Agglutination, the Examples of Hungarian and Japanese


  • László Szabó University of New Brunswick - Fredericton


Some languages use a very high number of prefixes, suffixes, endings, ending complexes to bring out syntactic functions, while the stem is basically unchanged. This is called agglutination.

In this paper, I am going to quote words with their endings, taken from Hungarian and Japanese sentences. Even though the endings in these words, (quoted in these two languages) are linguistically not corresponding to each other, the two languages behave in a similar way. The question of linguistic relationship is beyond my scope.

First, words will be quoted with one, two, three or more endings, prefixes, etc. Then sentences will be presented in the Japanese language from a famous Japanese folk tale "Kaguya-Hime ('Princess Kaguya') and the Hungarian translation of the same sentences. Then the endings, prefixes, etc., will be counted in these sentences. The number of these elements is very high in both languages. In Japanese it is noticeably higher than in Hungarian. Both languages can be taken for characteristic examples of the linguistic phenomenon, called "agglutination". However, Japanese is more "agglutinative" than Hungarian.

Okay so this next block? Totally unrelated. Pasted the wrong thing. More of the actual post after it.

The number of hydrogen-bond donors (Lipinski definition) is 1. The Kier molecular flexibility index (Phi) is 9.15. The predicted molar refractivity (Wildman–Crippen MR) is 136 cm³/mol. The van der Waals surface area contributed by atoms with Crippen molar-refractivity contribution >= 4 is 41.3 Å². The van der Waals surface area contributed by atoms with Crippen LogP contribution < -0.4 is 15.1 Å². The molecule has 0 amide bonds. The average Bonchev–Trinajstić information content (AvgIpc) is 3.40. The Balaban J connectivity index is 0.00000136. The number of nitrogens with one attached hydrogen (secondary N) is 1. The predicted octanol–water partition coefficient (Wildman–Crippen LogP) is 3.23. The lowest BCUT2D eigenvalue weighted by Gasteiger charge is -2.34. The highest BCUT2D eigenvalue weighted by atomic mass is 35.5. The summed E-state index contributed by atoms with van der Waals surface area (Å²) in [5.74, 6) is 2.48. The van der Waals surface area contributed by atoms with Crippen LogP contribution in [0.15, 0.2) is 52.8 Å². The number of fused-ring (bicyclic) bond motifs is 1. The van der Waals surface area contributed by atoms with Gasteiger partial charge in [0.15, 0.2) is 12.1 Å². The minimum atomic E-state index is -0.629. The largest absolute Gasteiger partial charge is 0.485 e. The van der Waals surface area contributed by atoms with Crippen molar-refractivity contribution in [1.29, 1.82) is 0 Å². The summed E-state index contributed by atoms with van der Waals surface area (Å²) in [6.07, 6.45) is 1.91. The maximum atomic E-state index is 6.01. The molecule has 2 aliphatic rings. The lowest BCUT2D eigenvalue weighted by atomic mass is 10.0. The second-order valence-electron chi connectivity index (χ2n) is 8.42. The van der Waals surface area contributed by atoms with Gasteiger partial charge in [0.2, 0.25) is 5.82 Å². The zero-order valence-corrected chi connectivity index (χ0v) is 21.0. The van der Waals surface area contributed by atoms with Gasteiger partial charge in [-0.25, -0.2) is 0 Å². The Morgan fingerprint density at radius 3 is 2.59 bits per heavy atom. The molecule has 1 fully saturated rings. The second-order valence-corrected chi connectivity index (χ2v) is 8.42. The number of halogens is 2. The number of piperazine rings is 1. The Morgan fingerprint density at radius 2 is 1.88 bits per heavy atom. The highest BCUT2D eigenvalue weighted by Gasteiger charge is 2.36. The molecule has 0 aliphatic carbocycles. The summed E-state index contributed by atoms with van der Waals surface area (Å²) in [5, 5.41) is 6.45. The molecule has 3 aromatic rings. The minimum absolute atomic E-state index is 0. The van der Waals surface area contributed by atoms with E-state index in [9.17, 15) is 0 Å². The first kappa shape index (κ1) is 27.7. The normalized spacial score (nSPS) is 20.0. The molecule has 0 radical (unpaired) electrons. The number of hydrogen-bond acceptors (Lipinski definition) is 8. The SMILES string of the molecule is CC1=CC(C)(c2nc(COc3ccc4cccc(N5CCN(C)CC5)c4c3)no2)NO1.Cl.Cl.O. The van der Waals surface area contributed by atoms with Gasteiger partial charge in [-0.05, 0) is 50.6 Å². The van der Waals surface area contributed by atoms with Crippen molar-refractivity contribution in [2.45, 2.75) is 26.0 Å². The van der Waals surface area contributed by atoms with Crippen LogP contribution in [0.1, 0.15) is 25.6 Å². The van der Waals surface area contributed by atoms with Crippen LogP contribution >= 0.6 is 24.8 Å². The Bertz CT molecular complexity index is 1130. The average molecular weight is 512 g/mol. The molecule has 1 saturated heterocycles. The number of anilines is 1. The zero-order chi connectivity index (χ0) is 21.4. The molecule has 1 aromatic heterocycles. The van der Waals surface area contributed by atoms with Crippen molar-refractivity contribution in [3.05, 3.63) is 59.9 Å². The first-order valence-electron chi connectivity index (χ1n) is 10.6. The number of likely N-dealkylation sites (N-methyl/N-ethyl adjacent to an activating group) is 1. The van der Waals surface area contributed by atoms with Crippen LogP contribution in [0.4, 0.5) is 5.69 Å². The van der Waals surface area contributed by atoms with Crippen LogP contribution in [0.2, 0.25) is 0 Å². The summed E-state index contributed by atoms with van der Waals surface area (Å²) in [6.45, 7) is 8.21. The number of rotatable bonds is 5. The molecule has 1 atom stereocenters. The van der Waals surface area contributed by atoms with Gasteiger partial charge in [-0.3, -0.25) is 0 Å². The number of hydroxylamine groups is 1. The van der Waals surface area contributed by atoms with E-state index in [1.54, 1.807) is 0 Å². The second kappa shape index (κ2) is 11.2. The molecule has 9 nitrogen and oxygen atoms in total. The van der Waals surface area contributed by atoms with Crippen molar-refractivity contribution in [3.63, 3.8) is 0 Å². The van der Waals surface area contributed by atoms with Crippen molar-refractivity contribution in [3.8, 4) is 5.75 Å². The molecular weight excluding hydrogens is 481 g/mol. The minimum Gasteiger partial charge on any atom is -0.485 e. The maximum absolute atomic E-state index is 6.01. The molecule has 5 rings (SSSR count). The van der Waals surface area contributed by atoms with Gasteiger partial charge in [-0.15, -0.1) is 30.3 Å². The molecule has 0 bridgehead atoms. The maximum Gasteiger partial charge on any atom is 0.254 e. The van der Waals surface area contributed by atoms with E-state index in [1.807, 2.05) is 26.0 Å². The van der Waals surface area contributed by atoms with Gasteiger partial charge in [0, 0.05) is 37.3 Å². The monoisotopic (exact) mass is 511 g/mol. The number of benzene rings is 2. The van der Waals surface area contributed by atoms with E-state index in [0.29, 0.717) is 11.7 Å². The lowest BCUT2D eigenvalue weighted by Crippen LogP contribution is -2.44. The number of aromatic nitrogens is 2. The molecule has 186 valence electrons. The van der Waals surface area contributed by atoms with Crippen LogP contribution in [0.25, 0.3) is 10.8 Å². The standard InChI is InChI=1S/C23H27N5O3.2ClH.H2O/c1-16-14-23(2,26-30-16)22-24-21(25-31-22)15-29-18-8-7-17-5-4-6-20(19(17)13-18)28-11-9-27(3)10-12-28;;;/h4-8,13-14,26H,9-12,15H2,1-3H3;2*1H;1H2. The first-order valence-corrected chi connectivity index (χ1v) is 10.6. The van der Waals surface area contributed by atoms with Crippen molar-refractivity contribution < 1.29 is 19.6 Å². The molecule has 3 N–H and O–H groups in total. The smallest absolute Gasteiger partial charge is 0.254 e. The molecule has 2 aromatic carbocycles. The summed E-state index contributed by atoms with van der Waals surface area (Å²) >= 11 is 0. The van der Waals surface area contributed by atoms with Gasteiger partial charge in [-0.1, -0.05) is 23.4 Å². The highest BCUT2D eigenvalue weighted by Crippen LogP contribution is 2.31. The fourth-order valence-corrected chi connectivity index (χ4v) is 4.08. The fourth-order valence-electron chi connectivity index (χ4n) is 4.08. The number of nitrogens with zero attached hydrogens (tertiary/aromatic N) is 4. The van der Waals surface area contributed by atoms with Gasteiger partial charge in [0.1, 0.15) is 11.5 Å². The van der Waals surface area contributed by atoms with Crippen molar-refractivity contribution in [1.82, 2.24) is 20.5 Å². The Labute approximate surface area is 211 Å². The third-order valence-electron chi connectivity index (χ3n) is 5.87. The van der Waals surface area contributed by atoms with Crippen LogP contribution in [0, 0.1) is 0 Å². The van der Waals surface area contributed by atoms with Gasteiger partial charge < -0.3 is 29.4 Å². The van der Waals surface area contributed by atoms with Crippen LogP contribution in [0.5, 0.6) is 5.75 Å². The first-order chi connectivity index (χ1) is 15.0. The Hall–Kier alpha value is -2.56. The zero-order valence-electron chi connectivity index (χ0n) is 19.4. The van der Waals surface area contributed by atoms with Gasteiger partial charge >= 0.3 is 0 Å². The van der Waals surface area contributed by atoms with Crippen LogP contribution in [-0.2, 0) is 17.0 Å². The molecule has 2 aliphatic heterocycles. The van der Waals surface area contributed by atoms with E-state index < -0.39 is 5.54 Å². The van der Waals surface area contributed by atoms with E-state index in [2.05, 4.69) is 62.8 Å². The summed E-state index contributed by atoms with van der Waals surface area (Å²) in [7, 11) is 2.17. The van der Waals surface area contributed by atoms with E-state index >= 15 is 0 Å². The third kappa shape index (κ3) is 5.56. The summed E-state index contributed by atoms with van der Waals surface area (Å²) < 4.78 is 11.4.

How to Cite

Szabó, L. (1995). Agglutination, the Examples of Hungarian and Japanese. Papers from the Annual Meetings of the Atlantic Provinces Linguistic Association (PAMAPLA) ACTES DES COLLOQUES ANNUELS DE L’ASSOCIATION DE LINGUISTIQUE DES PROVINCES ATLANTIQUES (ACAALPA)., 18, 116–122. Retrieved from

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